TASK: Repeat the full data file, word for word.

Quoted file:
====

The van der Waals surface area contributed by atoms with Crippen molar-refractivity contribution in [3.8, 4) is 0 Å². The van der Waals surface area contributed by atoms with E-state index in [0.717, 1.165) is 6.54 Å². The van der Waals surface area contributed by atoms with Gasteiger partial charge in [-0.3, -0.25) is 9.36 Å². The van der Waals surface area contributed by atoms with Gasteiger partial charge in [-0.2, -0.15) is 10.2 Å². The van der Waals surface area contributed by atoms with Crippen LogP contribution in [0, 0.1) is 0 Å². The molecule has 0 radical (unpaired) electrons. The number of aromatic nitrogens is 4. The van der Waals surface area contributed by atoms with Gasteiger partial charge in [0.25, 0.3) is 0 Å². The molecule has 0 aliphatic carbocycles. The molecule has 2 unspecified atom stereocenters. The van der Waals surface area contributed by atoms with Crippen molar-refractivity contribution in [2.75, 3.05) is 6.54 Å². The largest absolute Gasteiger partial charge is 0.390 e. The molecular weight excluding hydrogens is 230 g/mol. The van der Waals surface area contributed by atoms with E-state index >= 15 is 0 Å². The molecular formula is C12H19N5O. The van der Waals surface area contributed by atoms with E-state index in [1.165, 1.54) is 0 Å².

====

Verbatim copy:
The van der Waals surface area contributed by atoms with Crippen molar-refractivity contribution in [3.8, 4) is 0 Å². The van der Waals surface area contributed by atoms with E-state index in [0.717, 1.165) is 6.54 Å². The van der Waals surface area contributed by atoms with Gasteiger partial charge in [-0.3, -0.25) is 9.36 Å². The van der Waals surface area contributed by atoms with Gasteiger partial charge in [-0.2, -0.15) is 10.2 Å². The van der Waals surface area contributed by atoms with Crippen LogP contribution in [0, 0.1) is 0 Å². The molecule has 0 radical (unpaired) electrons. The number of aromatic nitrogens is 4. The van der Waals surface area contributed by atoms with Gasteiger partial charge in [0.25, 0.3) is 0 Å². The molecule has 0 aliphatic carbocycles. The molecule has 2 unspecified atom stereocenters. The van der Waals surface area contributed by atoms with Crippen molar-refractivity contribution in [2.75, 3.05) is 6.54 Å². The largest absolute Gasteiger partial charge is 0.390 e. The molecular weight excluding hydrogens is 230 g/mol. The van der Waals surface area contributed by atoms with E-state index >= 15 is 0 Å². The molecular formula is C12H19N5O. The van der Waals surface area contributed by atoms with E-state index in [1.165, 1.54) is 0 Å².